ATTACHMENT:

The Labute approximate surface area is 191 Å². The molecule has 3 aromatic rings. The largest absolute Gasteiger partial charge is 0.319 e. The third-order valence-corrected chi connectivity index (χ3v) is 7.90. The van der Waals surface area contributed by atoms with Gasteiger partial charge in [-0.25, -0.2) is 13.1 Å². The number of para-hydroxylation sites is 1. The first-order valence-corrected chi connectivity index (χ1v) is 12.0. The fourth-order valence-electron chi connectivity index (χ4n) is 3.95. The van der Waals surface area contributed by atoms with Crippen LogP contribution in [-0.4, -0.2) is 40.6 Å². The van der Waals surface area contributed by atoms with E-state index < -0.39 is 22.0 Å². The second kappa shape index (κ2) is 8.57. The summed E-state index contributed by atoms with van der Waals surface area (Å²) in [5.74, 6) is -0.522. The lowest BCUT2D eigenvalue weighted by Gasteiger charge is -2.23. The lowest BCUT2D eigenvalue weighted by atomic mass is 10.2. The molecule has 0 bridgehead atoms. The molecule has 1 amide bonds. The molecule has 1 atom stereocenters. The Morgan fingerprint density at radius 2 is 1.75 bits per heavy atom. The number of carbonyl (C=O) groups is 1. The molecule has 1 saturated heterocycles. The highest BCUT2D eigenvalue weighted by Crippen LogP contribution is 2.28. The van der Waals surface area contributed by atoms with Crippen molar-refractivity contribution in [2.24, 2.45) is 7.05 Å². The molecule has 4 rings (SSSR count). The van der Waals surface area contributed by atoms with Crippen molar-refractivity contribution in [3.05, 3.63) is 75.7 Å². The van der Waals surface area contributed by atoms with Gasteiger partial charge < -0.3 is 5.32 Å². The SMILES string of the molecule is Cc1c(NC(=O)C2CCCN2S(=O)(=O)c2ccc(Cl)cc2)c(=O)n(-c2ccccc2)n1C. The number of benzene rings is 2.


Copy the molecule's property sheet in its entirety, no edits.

The Labute approximate surface area is 191 Å². The molecule has 3 aromatic rings. The largest absolute Gasteiger partial charge is 0.319 e. The third-order valence-corrected chi connectivity index (χ3v) is 7.90. The van der Waals surface area contributed by atoms with Gasteiger partial charge in [-0.25, -0.2) is 13.1 Å². The number of para-hydroxylation sites is 1. The first-order valence-corrected chi connectivity index (χ1v) is 12.0. The fourth-order valence-electron chi connectivity index (χ4n) is 3.95. The van der Waals surface area contributed by atoms with Crippen LogP contribution in [-0.4, -0.2) is 40.6 Å². The van der Waals surface area contributed by atoms with E-state index < -0.39 is 22.0 Å². The second kappa shape index (κ2) is 8.57. The summed E-state index contributed by atoms with van der Waals surface area (Å²) in [5.74, 6) is -0.522. The lowest BCUT2D eigenvalue weighted by Gasteiger charge is -2.23. The lowest BCUT2D eigenvalue weighted by atomic mass is 10.2. The molecule has 0 bridgehead atoms. The molecule has 1 amide bonds. The molecule has 1 atom stereocenters. The Morgan fingerprint density at radius 2 is 1.75 bits per heavy atom. The number of carbonyl (C=O) groups is 1. The molecule has 1 saturated heterocycles. The highest BCUT2D eigenvalue weighted by Crippen LogP contribution is 2.28. The van der Waals surface area contributed by atoms with Crippen molar-refractivity contribution in [2.24, 2.45) is 7.05 Å². The molecule has 4 rings (SSSR count). The van der Waals surface area contributed by atoms with Crippen molar-refractivity contribution in [3.05, 3.63) is 75.7 Å². The van der Waals surface area contributed by atoms with Gasteiger partial charge < -0.3 is 5.32 Å². The SMILES string of the molecule is Cc1c(NC(=O)C2CCCN2S(=O)(=O)c2ccc(Cl)cc2)c(=O)n(-c2ccccc2)n1C. The number of benzene rings is 2.